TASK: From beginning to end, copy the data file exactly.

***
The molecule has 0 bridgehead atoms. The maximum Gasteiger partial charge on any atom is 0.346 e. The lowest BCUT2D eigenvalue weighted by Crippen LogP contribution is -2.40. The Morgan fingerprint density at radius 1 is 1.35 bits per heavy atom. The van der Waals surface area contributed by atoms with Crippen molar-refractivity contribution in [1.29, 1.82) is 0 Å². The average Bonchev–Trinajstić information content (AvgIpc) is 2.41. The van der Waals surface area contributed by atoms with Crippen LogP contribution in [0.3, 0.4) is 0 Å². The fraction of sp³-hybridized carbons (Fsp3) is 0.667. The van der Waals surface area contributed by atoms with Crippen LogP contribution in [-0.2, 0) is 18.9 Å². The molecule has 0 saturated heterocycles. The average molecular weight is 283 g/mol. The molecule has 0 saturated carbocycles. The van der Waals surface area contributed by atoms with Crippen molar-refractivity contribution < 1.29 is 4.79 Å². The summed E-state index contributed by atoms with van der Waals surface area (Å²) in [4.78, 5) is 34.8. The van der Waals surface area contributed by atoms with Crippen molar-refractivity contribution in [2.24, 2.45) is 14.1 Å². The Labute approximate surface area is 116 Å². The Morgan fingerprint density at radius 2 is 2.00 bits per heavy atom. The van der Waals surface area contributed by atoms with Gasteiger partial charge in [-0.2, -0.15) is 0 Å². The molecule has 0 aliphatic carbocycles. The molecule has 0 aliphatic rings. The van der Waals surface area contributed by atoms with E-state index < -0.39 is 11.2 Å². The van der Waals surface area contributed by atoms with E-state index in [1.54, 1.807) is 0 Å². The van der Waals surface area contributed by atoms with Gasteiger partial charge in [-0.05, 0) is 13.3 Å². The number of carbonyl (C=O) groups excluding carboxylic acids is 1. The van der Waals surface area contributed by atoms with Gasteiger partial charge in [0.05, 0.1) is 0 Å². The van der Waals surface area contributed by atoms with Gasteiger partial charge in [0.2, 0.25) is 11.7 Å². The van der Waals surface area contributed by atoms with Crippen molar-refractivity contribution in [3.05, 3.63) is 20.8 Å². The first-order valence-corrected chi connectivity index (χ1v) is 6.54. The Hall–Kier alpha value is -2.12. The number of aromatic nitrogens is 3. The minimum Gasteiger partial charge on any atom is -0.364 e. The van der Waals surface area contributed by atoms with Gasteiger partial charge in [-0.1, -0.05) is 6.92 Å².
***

The molecule has 0 bridgehead atoms. The maximum Gasteiger partial charge on any atom is 0.346 e. The lowest BCUT2D eigenvalue weighted by Crippen LogP contribution is -2.40. The Morgan fingerprint density at radius 1 is 1.35 bits per heavy atom. The van der Waals surface area contributed by atoms with Crippen molar-refractivity contribution in [1.29, 1.82) is 0 Å². The average Bonchev–Trinajstić information content (AvgIpc) is 2.41. The van der Waals surface area contributed by atoms with Crippen LogP contribution in [0.3, 0.4) is 0 Å². The fraction of sp³-hybridized carbons (Fsp3) is 0.667. The van der Waals surface area contributed by atoms with Crippen LogP contribution in [-0.2, 0) is 18.9 Å². The molecule has 0 saturated heterocycles. The average molecular weight is 283 g/mol. The molecule has 0 saturated carbocycles. The van der Waals surface area contributed by atoms with Crippen molar-refractivity contribution < 1.29 is 4.79 Å². The summed E-state index contributed by atoms with van der Waals surface area (Å²) in [4.78, 5) is 34.8. The van der Waals surface area contributed by atoms with Crippen molar-refractivity contribution in [2.24, 2.45) is 14.1 Å². The Labute approximate surface area is 116 Å². The Morgan fingerprint density at radius 2 is 2.00 bits per heavy atom. The van der Waals surface area contributed by atoms with Gasteiger partial charge in [-0.2, -0.15) is 0 Å². The molecule has 0 aliphatic carbocycles. The molecule has 0 aliphatic rings. The van der Waals surface area contributed by atoms with E-state index < -0.39 is 11.2 Å². The van der Waals surface area contributed by atoms with E-state index in [1.54, 1.807) is 0 Å². The van der Waals surface area contributed by atoms with Gasteiger partial charge in [-0.05, 0) is 13.3 Å². The number of carbonyl (C=O) groups excluding carboxylic acids is 1. The van der Waals surface area contributed by atoms with Gasteiger partial charge in [0.05, 0.1) is 0 Å². The van der Waals surface area contributed by atoms with Gasteiger partial charge in [0.2, 0.25) is 11.7 Å². The van der Waals surface area contributed by atoms with Crippen molar-refractivity contribution in [3.05, 3.63) is 20.8 Å². The first-order valence-corrected chi connectivity index (χ1v) is 6.54. The Hall–Kier alpha value is -2.12. The number of aromatic nitrogens is 3. The minimum Gasteiger partial charge on any atom is -0.364 e. The van der Waals surface area contributed by atoms with Gasteiger partial charge in [-0.1, -0.05) is 6.92 Å².